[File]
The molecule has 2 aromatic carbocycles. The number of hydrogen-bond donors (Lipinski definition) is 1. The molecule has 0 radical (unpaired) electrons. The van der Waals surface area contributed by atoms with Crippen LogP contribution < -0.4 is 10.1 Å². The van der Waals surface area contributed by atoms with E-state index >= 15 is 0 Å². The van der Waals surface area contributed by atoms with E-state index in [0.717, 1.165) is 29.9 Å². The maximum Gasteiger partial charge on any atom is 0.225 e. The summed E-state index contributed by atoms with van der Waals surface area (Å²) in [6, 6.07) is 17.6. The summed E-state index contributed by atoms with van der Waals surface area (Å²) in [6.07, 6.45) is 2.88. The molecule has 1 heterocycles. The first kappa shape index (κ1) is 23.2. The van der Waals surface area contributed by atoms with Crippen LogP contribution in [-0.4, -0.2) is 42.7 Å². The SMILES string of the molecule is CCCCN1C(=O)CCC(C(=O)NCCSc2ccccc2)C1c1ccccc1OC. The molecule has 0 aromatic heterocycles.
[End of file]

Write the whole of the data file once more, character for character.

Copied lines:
The molecule has 2 aromatic carbocycles. The number of hydrogen-bond donors (Lipinski definition) is 1. The molecule has 0 radical (unpaired) electrons. The van der Waals surface area contributed by atoms with Crippen LogP contribution < -0.4 is 10.1 Å². The van der Waals surface area contributed by atoms with E-state index >= 15 is 0 Å². The van der Waals surface area contributed by atoms with E-state index in [0.717, 1.165) is 29.9 Å². The maximum Gasteiger partial charge on any atom is 0.225 e. The summed E-state index contributed by atoms with van der Waals surface area (Å²) in [6, 6.07) is 17.6. The summed E-state index contributed by atoms with van der Waals surface area (Å²) in [6.07, 6.45) is 2.88. The molecule has 1 heterocycles. The first kappa shape index (κ1) is 23.2. The van der Waals surface area contributed by atoms with Crippen LogP contribution in [-0.4, -0.2) is 42.7 Å². The SMILES string of the molecule is CCCCN1C(=O)CCC(C(=O)NCCSc2ccccc2)C1c1ccccc1OC. The molecule has 0 aromatic heterocycles.